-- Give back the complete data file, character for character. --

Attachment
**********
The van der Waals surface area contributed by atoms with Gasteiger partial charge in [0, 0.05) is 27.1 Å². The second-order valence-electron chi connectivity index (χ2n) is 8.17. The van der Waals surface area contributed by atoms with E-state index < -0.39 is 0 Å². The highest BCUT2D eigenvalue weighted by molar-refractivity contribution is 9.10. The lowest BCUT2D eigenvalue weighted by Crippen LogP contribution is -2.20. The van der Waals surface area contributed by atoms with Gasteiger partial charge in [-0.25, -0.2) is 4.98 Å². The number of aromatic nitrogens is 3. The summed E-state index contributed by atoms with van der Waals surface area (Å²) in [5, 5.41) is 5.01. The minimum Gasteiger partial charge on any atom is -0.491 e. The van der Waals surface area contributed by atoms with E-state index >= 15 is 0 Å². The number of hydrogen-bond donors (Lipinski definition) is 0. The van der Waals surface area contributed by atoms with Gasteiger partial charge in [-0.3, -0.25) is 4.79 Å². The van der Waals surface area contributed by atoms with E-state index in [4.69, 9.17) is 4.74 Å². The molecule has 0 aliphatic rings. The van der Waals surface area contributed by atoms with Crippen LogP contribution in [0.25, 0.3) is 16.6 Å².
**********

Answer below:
The van der Waals surface area contributed by atoms with Gasteiger partial charge in [0, 0.05) is 27.1 Å². The second-order valence-electron chi connectivity index (χ2n) is 8.17. The van der Waals surface area contributed by atoms with E-state index < -0.39 is 0 Å². The highest BCUT2D eigenvalue weighted by molar-refractivity contribution is 9.10. The lowest BCUT2D eigenvalue weighted by Crippen LogP contribution is -2.20. The van der Waals surface area contributed by atoms with Gasteiger partial charge in [-0.25, -0.2) is 4.98 Å². The number of aromatic nitrogens is 3. The summed E-state index contributed by atoms with van der Waals surface area (Å²) in [5, 5.41) is 5.01. The minimum Gasteiger partial charge on any atom is -0.491 e. The van der Waals surface area contributed by atoms with E-state index >= 15 is 0 Å². The number of hydrogen-bond donors (Lipinski definition) is 0. The van der Waals surface area contributed by atoms with Gasteiger partial charge in [-0.3, -0.25) is 4.79 Å². The van der Waals surface area contributed by atoms with E-state index in [4.69, 9.17) is 4.74 Å². The molecule has 0 aliphatic rings. The van der Waals surface area contributed by atoms with Crippen LogP contribution in [0.25, 0.3) is 16.6 Å².